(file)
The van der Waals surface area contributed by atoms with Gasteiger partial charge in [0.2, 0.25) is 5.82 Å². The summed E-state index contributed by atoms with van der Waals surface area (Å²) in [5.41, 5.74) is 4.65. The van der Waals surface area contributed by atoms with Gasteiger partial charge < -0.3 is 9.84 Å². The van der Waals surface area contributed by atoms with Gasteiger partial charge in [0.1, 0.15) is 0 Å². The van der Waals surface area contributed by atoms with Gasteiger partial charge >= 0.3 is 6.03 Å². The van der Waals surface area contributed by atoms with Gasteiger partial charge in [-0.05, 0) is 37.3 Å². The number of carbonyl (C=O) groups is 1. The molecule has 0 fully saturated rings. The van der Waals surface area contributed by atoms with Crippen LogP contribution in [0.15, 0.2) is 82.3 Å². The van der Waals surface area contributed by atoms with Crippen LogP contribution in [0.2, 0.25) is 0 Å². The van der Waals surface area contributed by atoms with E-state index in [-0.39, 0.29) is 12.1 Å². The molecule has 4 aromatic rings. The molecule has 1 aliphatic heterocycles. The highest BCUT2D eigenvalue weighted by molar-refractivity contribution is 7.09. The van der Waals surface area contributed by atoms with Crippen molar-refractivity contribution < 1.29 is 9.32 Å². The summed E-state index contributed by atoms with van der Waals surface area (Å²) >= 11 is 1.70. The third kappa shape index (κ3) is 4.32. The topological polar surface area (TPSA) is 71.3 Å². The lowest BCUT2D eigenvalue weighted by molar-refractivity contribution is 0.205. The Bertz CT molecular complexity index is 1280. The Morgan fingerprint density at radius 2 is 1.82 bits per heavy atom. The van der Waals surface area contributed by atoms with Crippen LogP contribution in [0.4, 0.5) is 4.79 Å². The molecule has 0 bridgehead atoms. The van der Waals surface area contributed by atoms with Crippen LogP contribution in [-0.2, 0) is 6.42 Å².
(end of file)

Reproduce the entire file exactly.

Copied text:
The van der Waals surface area contributed by atoms with Gasteiger partial charge in [0.2, 0.25) is 5.82 Å². The summed E-state index contributed by atoms with van der Waals surface area (Å²) in [5.41, 5.74) is 4.65. The van der Waals surface area contributed by atoms with Gasteiger partial charge < -0.3 is 9.84 Å². The van der Waals surface area contributed by atoms with Gasteiger partial charge in [0.1, 0.15) is 0 Å². The van der Waals surface area contributed by atoms with Gasteiger partial charge >= 0.3 is 6.03 Å². The van der Waals surface area contributed by atoms with Gasteiger partial charge in [-0.05, 0) is 37.3 Å². The number of carbonyl (C=O) groups is 1. The molecule has 0 fully saturated rings. The van der Waals surface area contributed by atoms with Crippen LogP contribution in [0.15, 0.2) is 82.3 Å². The van der Waals surface area contributed by atoms with Crippen LogP contribution in [0.2, 0.25) is 0 Å². The van der Waals surface area contributed by atoms with E-state index in [-0.39, 0.29) is 12.1 Å². The molecule has 4 aromatic rings. The molecule has 1 aliphatic heterocycles. The highest BCUT2D eigenvalue weighted by molar-refractivity contribution is 7.09. The van der Waals surface area contributed by atoms with Crippen molar-refractivity contribution < 1.29 is 9.32 Å². The summed E-state index contributed by atoms with van der Waals surface area (Å²) >= 11 is 1.70. The third kappa shape index (κ3) is 4.32. The topological polar surface area (TPSA) is 71.3 Å². The lowest BCUT2D eigenvalue weighted by molar-refractivity contribution is 0.205. The Bertz CT molecular complexity index is 1280. The Morgan fingerprint density at radius 2 is 1.82 bits per heavy atom. The van der Waals surface area contributed by atoms with Crippen LogP contribution in [0.4, 0.5) is 4.79 Å². The molecule has 0 bridgehead atoms. The van der Waals surface area contributed by atoms with Crippen LogP contribution in [-0.2, 0) is 6.42 Å².